Oftentimes children are the best teachers.
Each Thursday morning in August, my organisation is hosting, “Exploring Art Together.” This is an environment in which budding artists of all ages and all abilities can have space to ‘play’ with Art. Some of our activities are led and some are self-supervised.
The biggest surprise for me has been the self-supervised activity of “Junk-Modelling.” This is exactly what you might expect it to be: a pile of rubbish with tape to stick it together! We’ve got flower pots and cardboard tubes, boxes and plastic bowls. All the items were once useful as packaging to contain something else. Now, they are no longer needed or wanted.
The sight of one of the grandmothers carrying the large ‘house’ her granddaughter had built out of our building to take safely home is a sight that will tickle me for years. I wonder where she will find space to put it!
This activity is by far one of the children’s favourites. It requires three major ingredients: supervision for safety, a pile of discarded junk (with things to stick it together), and tons of imagination!
I have that kind of brain that sees lessons in most experiences. As the children created masterpieces of Art, I thought about the junk we have in our own lives. We all have ‘containers’ that once were useful for a task or resource whose time has passed. Now those containers clutter our lives. Penny is in the process of breathing exciting new life into a dressing table she had as a child. This is good but not what I have in mind here. Instead, Penny is restoring a piece to its original intended purpose.
What if, like the children, we could take wasted resources and make good Art? What if we could take experiences that we no longer think have value and stick them together with other experiences in new ways to find new meaning and value? The children are showing me that nothing is wasted and everything has value when mixed with energy and imagination.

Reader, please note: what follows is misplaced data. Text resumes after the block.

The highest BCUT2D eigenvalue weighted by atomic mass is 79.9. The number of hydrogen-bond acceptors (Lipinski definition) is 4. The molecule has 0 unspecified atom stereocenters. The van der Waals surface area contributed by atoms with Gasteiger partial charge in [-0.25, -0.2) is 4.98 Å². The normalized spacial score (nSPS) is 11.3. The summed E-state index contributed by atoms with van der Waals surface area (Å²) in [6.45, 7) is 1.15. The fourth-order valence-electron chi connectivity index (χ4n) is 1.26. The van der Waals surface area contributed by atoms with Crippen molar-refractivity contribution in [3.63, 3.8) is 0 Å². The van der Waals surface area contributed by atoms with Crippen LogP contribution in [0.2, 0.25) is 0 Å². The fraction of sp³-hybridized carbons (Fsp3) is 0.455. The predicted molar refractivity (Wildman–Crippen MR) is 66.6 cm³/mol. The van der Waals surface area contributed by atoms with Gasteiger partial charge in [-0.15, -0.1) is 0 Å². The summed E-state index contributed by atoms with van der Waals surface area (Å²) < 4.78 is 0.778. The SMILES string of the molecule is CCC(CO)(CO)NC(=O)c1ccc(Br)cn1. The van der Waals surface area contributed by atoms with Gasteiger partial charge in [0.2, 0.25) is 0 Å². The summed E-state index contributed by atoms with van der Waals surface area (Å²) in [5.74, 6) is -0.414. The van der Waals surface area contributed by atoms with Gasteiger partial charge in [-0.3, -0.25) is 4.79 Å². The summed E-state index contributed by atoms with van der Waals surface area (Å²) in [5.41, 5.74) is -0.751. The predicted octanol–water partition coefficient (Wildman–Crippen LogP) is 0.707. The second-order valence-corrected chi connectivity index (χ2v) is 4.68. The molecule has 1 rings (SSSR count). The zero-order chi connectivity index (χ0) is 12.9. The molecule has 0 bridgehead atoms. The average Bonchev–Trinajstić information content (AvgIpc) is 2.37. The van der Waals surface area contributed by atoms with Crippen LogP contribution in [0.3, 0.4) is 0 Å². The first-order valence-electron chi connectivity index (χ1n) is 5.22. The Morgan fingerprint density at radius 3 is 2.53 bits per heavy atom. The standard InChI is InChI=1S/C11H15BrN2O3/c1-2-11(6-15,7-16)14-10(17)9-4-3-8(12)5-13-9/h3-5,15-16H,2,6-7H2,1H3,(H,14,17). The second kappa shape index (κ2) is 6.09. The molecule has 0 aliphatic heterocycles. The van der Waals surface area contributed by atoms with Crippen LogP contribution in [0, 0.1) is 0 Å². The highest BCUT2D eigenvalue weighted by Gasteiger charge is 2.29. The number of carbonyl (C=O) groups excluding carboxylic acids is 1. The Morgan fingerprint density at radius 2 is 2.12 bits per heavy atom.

Perhaps you have wasted talents (I don’t think they are ‘wasted’ but I use the language to illustrate the point) that could be put to new use. Innovation is surely a ‘new’ use for existing ingredients. It is the bottle-tops that become the new bricks to build with; wasted-plastic that becomes a new bench for the park. What use could one’s ‘wasted youth’ be put to? What value could be found in and for loss? For example, the lady who is passionate about collecting our medical waste – blister packs for pills – does so because it raises funds for Marie Curie as well as keeping the waste out of landfills. She does this also because her husband died of cancer and they were cared for by Marie Curie. I would not say everything is valuable but I would say every experience can be put to good use… as the children teach us.
A Moodscope member.
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